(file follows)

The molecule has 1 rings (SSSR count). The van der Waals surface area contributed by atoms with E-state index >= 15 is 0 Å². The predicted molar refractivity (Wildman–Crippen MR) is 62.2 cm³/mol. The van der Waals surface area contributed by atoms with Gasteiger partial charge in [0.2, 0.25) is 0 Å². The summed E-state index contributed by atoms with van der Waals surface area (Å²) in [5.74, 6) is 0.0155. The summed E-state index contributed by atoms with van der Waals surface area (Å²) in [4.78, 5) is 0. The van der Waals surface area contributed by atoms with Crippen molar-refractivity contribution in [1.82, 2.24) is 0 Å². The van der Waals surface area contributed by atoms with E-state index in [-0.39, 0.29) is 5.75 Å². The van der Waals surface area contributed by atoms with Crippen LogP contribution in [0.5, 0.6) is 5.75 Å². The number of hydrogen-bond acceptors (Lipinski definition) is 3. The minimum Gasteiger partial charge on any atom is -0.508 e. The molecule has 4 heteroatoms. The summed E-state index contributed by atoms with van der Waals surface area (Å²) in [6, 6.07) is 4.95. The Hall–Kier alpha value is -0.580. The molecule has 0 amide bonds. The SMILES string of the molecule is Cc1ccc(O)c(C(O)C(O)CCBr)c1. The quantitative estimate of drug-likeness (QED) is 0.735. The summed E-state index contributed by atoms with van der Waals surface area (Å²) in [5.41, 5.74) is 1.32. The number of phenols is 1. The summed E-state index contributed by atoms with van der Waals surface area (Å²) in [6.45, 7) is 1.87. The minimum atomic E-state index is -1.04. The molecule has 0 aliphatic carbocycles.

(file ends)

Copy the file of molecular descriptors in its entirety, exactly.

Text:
The molecule has 1 rings (SSSR count). The van der Waals surface area contributed by atoms with E-state index >= 15 is 0 Å². The predicted molar refractivity (Wildman–Crippen MR) is 62.2 cm³/mol. The van der Waals surface area contributed by atoms with Gasteiger partial charge in [0.2, 0.25) is 0 Å². The summed E-state index contributed by atoms with van der Waals surface area (Å²) in [5.74, 6) is 0.0155. The summed E-state index contributed by atoms with van der Waals surface area (Å²) in [4.78, 5) is 0. The van der Waals surface area contributed by atoms with Crippen molar-refractivity contribution in [1.82, 2.24) is 0 Å². The van der Waals surface area contributed by atoms with E-state index in [-0.39, 0.29) is 5.75 Å². The van der Waals surface area contributed by atoms with Crippen LogP contribution in [0.5, 0.6) is 5.75 Å². The number of hydrogen-bond acceptors (Lipinski definition) is 3. The minimum Gasteiger partial charge on any atom is -0.508 e. The molecule has 4 heteroatoms. The summed E-state index contributed by atoms with van der Waals surface area (Å²) in [6, 6.07) is 4.95. The Hall–Kier alpha value is -0.580. The molecule has 0 amide bonds. The SMILES string of the molecule is Cc1ccc(O)c(C(O)C(O)CCBr)c1. The quantitative estimate of drug-likeness (QED) is 0.735. The summed E-state index contributed by atoms with van der Waals surface area (Å²) in [5.41, 5.74) is 1.32. The number of phenols is 1. The summed E-state index contributed by atoms with van der Waals surface area (Å²) in [6.45, 7) is 1.87. The minimum atomic E-state index is -1.04. The molecule has 0 aliphatic carbocycles.